Wrestling injury prompts suit seeking $600,000

July 12, 1992|By Alan J. Craver | Alan J. Craver,Staff Writer

An Edgewood High School student and his parents have sued the county and the school's former wrestling coach, contending the defendants are responsible for an injury he received during tryouts for the wrestling team.

Michael King and his parents, Raymond and Dorcas King, are seeking $600,000 in damages in the suit, filed in Harford Circuit Court July 1.

Mr. King suffered "severe, painful and permanent" injuries to his back and limbs in the Nov. 30, 1990 incident, the suit says. He also contends he suffered physical pain and mental anguish as a result of the injuries.

The suit names the county and William Zimmerman as defendants. Mr. Zimmerman is now an industrial arts teacher at Bel Air High School.

The Kings, of the 600 block of Sequoia Avenue in Edgewood, claim that the county and Mr. Zimmerman acted negligently in failing to prevent the would-be wrestler from getting hurt.

Albert Seymour, spokesman for the county school board, noted that Mr. Zimmerman was not a wrestling coach at Edgewood High at the time of the incident involving the student. Mr. Zimmerman was Edgewood's wrestling coach before transferring to Bel Air High School in September 1986.

Michael King, who was a senior during the 1991-1992 school year but did not graduate, is now attending summer school, Mr. Seymour said.

Emory Plitt, Harford's county attorney, said he has not yet reviewed the suit, but questions why the county has been named a defendant because it does not have direct supervision over the school system.

"We'll be looking at it when it comes in," Mr. Plitt said. "But [the plaintiffs] may be barking up the wrong tree."

The Kings and their attorney, David A. Castro of Baltimore, could not be reached.

The King family contends in the suit that the wrestling coach "breached his duty of care" when Michael King wrestled a bigger, more experienced teammate during tryouts for the high school team.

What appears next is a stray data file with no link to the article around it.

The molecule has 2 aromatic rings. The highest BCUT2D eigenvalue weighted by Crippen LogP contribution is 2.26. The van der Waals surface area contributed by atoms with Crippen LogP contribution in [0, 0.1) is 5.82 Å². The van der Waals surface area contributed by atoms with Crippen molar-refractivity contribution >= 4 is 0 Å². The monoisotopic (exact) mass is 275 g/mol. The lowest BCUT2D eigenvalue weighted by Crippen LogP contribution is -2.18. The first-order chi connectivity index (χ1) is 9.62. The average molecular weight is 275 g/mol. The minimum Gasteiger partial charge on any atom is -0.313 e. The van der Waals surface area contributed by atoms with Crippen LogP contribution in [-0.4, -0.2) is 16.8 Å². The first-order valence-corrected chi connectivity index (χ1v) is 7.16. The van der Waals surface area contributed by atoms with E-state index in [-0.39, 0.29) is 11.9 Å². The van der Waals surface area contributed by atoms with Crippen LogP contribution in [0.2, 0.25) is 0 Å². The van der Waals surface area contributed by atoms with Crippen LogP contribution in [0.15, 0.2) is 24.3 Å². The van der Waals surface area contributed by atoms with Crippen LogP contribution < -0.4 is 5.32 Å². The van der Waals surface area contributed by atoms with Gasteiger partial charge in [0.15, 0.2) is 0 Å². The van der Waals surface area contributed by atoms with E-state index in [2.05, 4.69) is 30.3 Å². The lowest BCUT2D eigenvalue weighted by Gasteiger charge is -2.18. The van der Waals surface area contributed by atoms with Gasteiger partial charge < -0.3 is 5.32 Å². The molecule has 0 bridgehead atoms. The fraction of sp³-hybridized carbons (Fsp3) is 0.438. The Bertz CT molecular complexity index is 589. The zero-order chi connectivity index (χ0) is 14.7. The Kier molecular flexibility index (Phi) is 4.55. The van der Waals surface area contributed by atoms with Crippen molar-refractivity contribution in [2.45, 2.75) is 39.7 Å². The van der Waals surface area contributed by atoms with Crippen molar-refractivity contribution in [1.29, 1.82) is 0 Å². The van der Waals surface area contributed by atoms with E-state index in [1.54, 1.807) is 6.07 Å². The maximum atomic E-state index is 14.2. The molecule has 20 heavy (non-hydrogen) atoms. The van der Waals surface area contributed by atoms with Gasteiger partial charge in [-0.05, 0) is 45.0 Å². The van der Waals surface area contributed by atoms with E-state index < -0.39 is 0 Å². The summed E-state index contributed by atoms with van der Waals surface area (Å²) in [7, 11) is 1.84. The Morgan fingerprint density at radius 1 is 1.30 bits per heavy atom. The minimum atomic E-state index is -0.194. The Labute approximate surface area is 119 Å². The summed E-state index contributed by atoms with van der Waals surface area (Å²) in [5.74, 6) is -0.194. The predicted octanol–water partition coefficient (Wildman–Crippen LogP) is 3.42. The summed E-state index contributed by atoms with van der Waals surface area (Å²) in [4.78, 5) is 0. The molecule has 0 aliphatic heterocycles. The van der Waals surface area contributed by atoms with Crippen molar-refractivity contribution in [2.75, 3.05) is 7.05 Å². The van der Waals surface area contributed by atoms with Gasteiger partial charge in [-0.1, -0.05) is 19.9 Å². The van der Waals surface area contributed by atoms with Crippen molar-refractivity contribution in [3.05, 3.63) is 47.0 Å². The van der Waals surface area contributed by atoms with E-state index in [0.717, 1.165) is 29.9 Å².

"The defendants were under a duty to provide a reasonably safe environment for the practice of wrestling . . . and consider the limitations of each participant, including the differences between the age, weight and experience of each member of the wrestling team," the suit says.

At the time of the incident, Michael King weighed about 189 pounds, the suit says. The other wrestler, who weighed about 275 pounds, had two years of experience in the sport. The name of the other wrestler is not disclosed in the suit.

Michael King, meanwhile, never participated in any kind of formal wrestling program at school or outside of school before joining the team, the suit says.

The plaintiff says in the suit that the injuries have prevented him from participating in "normal activities, duties and pursuits."

In addition, the Kings have paid for medical treatment from hospitals, physicians and therapists for the would-be wrestler, the suit says.

The suit does not disclose how much money the family spent for the treatment.

The student's parents, meanwhile, contend they lost the affection and services of their son because of the injuries, the suit says.

The Kings are requesting a jury trial in the case.

A hearing date has not been scheduled.

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